Montreal has a day off Tuesday as they prepare to try and get back into the win column Wednesday night.
A slight side note:
Fresh off a 4-0 win over the Carolina Hurricanes, the Canadiens took on the Islanders on Thursday evening and, as they often do in back to back games…blew it. They made it close, cutting a 3-0 lead to 3-2, and 4-2 to 4-3 with a few minutes to go, but they couldn’t get the goal they needed to send things into overtime.
Peter Budaj looked ordinary at best on Thursday, whereas Carey Price looked quite solid on Wednesday. Granted, Carolina didn’t present much of an attack, but Price was there when he was needed.
All in all, pretty impressive performances by a team with a defence sporting more rookies than you can shake a stick at. Things got a tad worse this week, with the announcement that Hal Gill has been hospitalized with a virus.
Andrei Kostitsyn has also been added to the IR with what’s believed to be a groin issue. So who are the real Habs?
The Canadiens entered the third period on Monday with a 2-0 lead and, for lack of a better term, blew it. Montreal’s offence was missing in action for the third period, and their defence, hobbled by injuries to Jaroslav Spacek and Andreas Enqvist, wasn’t all that much better. Buffalo went on to win in a shootout, which left Carey Price without a save in shootouts thus far in 2011-12.
The big ideas from this game? After two hard fought overtime victories, Montreal folded up shop after the second. That’s never good. Erik Cole looked great yet again, as did Max Pacioretty, who had another goal and an assist. The injuries to Spacek and Enqvist hurt, as the Canadiens continue to host a plethora of players on the sidelines.
For those interested, here’s a link to my appearance yesterday on The War Room with Mick Kern and Peter Berce. We talk Flyers/Lightning, suspensions, Habs, and much more.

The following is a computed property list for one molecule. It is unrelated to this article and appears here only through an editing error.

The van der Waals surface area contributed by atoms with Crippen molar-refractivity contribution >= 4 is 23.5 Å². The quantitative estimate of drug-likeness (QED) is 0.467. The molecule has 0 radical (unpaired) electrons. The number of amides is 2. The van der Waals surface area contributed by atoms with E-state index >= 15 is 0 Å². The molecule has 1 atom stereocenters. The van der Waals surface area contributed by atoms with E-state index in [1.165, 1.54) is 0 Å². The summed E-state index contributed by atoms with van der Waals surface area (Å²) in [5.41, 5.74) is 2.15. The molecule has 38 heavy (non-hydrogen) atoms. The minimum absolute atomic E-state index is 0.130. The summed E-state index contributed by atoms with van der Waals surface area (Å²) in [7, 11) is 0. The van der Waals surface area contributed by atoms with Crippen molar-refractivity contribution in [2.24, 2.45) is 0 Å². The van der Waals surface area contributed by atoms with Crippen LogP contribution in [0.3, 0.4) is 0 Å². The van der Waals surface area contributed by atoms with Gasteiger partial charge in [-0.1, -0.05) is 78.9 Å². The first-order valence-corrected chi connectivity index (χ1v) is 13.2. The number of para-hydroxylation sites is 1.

The Canadiens pulled a rabbit out of a hat last night, giving up the first goal, and a late lead, only to win in overtime on a goal by Josh Gorges.
Would this be a good time to mention that Gorges is only on a one year contract, and many have the impression that he was ticked the Habs didn’t offer him a longer term deal this past off-season?
The Canadiens dropped another one last night - I’m writing that a lot more than last year, eh? - as the Edmonton Oilers came to town and defeated Montreal 3-1. Montreal held Edmonton to 14 shots on the night, posting only 4 themselves in one of the most lacklustre first periods I’ve ever witnessed. But the real story here wasn’t Edmonton or Montreal - it was the renaissance of Nikolai Khabibulin.
About The Upper Canadien
The Upper Canadien is your one stop shop for all things Montreal Canadiens. Since the summer of 2010, I've been providing Habs related news, notes, and most importantly, opinions. As a blogger, I don't believe it's my job to report the news, it's my privilege to comment on it. You may disagree with what I suggest. In fact, you most likely will. But that's the great part about blogging: it spurs opinion, comment and engages all involved. I've really enjoyed all the debate and commentary from readers thus far and I encourage everyone to respond with ideas on lineups, trades, logos, sweaters, mascots, whatever. The Upper Canadien is a conversation for all hockey fanatics.
I've come to Kukla's Korner with four years of campus radio and three years of sportswriting from my time at Mount Allison University on Canada's East coast. Not only do I not have any professional journalistic training, after five years in the corporate world, I've spent much of the past two years completing an MBA. Business by day, hockey by night, I'm a Canadiens fan through and through. I hope you enjoy reading as much as I do writing.
Questions or comments? email@example.com